Några prickskyttar torde ha blivit hyfsat rika. Fast det blev något fel i partiet om stridsvagnsbärgning.Strategypage skrev:Stalin Adopts the Profit Incentive
Finding that neither the lavish distribution of medals nor the systematic execution of “shirkers, defeatists, and cowards” were sufficient to properly motivate the men of the Red Army to fight harder, in 1943 Stalin introduced a system of cash rewards for outstanding performance in combat. A lengthy schedule of cash payments was instituted to recognize outstanding performance in the field:
•Snipers, 500 rubles per kill, plus 200 for the sniper’s assistant
•Anti-tank troops, 500 rubles per tank killed for the gunner, and 200 for each assistant
•Tankers, 500 rubles per tank killed to the commander, the gunner, and the driver, plus 200 for any other personnel
•Artillerymen, 500 rubles per tank killed to the commander and the gunner, plus 200 for each soldier serving the gun
•Aviators, 500 rubles per airplane killed to the commander, and 200 for any other aircrew
•AA troops, 500 rubles per airplane killed to the commander and the gunner, plus 200 for each soldier serving the gun.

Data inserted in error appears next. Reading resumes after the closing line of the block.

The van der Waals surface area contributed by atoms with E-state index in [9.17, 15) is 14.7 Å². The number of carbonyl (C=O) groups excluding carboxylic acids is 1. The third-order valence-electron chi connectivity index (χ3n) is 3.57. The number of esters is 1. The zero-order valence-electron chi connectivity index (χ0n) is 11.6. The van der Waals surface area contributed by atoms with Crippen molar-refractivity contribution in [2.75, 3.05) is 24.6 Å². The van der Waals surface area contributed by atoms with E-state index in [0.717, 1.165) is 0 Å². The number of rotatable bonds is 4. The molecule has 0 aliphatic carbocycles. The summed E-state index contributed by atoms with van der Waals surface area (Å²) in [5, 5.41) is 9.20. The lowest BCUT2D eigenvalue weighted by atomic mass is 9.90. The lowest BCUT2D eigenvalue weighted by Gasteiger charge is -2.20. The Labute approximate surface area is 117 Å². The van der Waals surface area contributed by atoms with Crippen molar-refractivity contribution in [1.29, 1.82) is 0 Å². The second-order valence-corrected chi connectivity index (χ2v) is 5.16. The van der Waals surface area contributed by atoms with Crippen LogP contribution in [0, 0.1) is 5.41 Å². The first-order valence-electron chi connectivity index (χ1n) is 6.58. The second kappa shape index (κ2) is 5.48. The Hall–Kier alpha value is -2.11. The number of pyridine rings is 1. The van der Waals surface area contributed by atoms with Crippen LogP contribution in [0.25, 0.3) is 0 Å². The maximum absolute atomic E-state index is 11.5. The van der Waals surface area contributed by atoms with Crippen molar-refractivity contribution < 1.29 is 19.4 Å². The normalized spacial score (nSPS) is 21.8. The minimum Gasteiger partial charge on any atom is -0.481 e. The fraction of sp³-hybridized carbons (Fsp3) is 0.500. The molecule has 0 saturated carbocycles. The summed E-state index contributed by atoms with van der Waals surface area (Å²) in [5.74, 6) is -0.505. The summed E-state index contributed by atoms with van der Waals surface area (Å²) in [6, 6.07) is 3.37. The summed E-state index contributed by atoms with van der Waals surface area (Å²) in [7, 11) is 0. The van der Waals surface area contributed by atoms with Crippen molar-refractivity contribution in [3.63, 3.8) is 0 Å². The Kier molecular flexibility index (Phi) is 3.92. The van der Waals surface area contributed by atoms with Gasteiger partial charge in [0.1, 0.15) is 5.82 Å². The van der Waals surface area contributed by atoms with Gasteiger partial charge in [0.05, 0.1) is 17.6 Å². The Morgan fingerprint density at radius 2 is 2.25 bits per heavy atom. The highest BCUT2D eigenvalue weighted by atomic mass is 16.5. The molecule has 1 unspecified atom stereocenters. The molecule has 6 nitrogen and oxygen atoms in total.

Troops could also earn rubles by salvaging equipment on the battlefield. For tanks, for example, there was a sliding scale depending upon type: for each KV or other heavy tank, 500 rubles, for T-34s or other medium tanks, 2,000 rubles, for T-60s or other light tanks, 500 rubles, with the money shared among the men effecting the recovery.
To put this in perspective, in 1943 the base pay of a private in the Red Army was just 600 rubles a year, a little more than $20 at the prevailing exchange rate.
BookNote: The recent Why Stalin's Soldiers Fought: The Red Army's Military Effectiveness in World War II (Modern War Studies) , by Roger R. Reese, is highly recommended for its unusually insightful and ground-breaking look at the Soviet soldier during the “Great Patriotic War”.